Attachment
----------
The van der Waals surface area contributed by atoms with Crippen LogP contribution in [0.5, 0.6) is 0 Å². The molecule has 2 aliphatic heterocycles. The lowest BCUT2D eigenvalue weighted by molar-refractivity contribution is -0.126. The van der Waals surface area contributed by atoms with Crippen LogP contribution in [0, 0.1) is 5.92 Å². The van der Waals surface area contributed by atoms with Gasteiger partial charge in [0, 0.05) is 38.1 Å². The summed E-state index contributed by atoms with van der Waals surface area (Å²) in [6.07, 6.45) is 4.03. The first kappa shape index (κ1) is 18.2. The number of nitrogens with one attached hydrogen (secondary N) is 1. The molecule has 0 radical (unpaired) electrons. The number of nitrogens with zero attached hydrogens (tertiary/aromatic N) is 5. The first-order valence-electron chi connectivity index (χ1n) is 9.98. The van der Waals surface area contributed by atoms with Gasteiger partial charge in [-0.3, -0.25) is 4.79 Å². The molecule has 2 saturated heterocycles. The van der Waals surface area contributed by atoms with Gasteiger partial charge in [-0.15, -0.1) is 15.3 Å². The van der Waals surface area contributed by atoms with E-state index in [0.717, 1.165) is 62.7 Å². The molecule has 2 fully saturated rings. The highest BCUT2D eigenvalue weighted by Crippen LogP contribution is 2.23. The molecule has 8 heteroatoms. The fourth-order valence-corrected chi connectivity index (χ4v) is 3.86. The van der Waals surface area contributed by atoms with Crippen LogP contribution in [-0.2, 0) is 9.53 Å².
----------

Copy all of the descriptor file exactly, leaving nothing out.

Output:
The van der Waals surface area contributed by atoms with Crippen LogP contribution in [0.5, 0.6) is 0 Å². The molecule has 2 aliphatic heterocycles. The lowest BCUT2D eigenvalue weighted by molar-refractivity contribution is -0.126. The van der Waals surface area contributed by atoms with Crippen LogP contribution in [0, 0.1) is 5.92 Å². The van der Waals surface area contributed by atoms with Gasteiger partial charge in [0, 0.05) is 38.1 Å². The summed E-state index contributed by atoms with van der Waals surface area (Å²) in [6.07, 6.45) is 4.03. The first kappa shape index (κ1) is 18.2. The number of nitrogens with one attached hydrogen (secondary N) is 1. The molecule has 0 radical (unpaired) electrons. The number of nitrogens with zero attached hydrogens (tertiary/aromatic N) is 5. The first-order valence-electron chi connectivity index (χ1n) is 9.98. The van der Waals surface area contributed by atoms with Gasteiger partial charge in [-0.3, -0.25) is 4.79 Å². The molecule has 2 saturated heterocycles. The van der Waals surface area contributed by atoms with Gasteiger partial charge in [-0.15, -0.1) is 15.3 Å². The van der Waals surface area contributed by atoms with E-state index in [0.717, 1.165) is 62.7 Å². The molecule has 2 fully saturated rings. The highest BCUT2D eigenvalue weighted by Crippen LogP contribution is 2.23. The molecule has 8 heteroatoms. The fourth-order valence-corrected chi connectivity index (χ4v) is 3.86. The van der Waals surface area contributed by atoms with Crippen LogP contribution in [-0.2, 0) is 9.53 Å².